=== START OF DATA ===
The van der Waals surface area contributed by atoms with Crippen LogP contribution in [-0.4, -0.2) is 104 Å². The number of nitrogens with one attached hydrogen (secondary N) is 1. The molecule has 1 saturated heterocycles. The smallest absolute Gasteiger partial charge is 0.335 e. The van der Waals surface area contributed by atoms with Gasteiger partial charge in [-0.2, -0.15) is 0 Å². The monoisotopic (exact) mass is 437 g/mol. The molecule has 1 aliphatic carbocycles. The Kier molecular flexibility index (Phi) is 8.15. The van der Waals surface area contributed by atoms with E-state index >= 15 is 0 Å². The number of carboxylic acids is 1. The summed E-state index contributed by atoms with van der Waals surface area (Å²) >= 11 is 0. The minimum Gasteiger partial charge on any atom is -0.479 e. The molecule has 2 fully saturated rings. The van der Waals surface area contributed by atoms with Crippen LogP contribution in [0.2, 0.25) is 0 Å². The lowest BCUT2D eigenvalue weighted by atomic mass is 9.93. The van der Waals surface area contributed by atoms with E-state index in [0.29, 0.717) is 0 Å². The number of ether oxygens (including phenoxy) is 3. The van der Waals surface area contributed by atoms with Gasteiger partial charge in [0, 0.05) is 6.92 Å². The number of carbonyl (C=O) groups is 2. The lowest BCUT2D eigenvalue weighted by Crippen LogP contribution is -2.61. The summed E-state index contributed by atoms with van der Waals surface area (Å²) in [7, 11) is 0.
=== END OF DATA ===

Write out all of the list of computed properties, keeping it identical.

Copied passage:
The van der Waals surface area contributed by atoms with Crippen LogP contribution in [-0.4, -0.2) is 104 Å². The number of nitrogens with one attached hydrogen (secondary N) is 1. The molecule has 1 saturated heterocycles. The smallest absolute Gasteiger partial charge is 0.335 e. The van der Waals surface area contributed by atoms with Gasteiger partial charge in [-0.2, -0.15) is 0 Å². The monoisotopic (exact) mass is 437 g/mol. The molecule has 1 aliphatic carbocycles. The Kier molecular flexibility index (Phi) is 8.15. The van der Waals surface area contributed by atoms with E-state index >= 15 is 0 Å². The number of carboxylic acids is 1. The summed E-state index contributed by atoms with van der Waals surface area (Å²) >= 11 is 0. The minimum Gasteiger partial charge on any atom is -0.479 e. The molecule has 2 fully saturated rings. The van der Waals surface area contributed by atoms with Crippen LogP contribution in [0.2, 0.25) is 0 Å². The lowest BCUT2D eigenvalue weighted by atomic mass is 9.93. The van der Waals surface area contributed by atoms with E-state index in [0.29, 0.717) is 0 Å². The number of ether oxygens (including phenoxy) is 3. The van der Waals surface area contributed by atoms with Gasteiger partial charge in [0, 0.05) is 6.92 Å². The number of carbonyl (C=O) groups is 2. The lowest BCUT2D eigenvalue weighted by Crippen LogP contribution is -2.61. The summed E-state index contributed by atoms with van der Waals surface area (Å²) in [7, 11) is 0.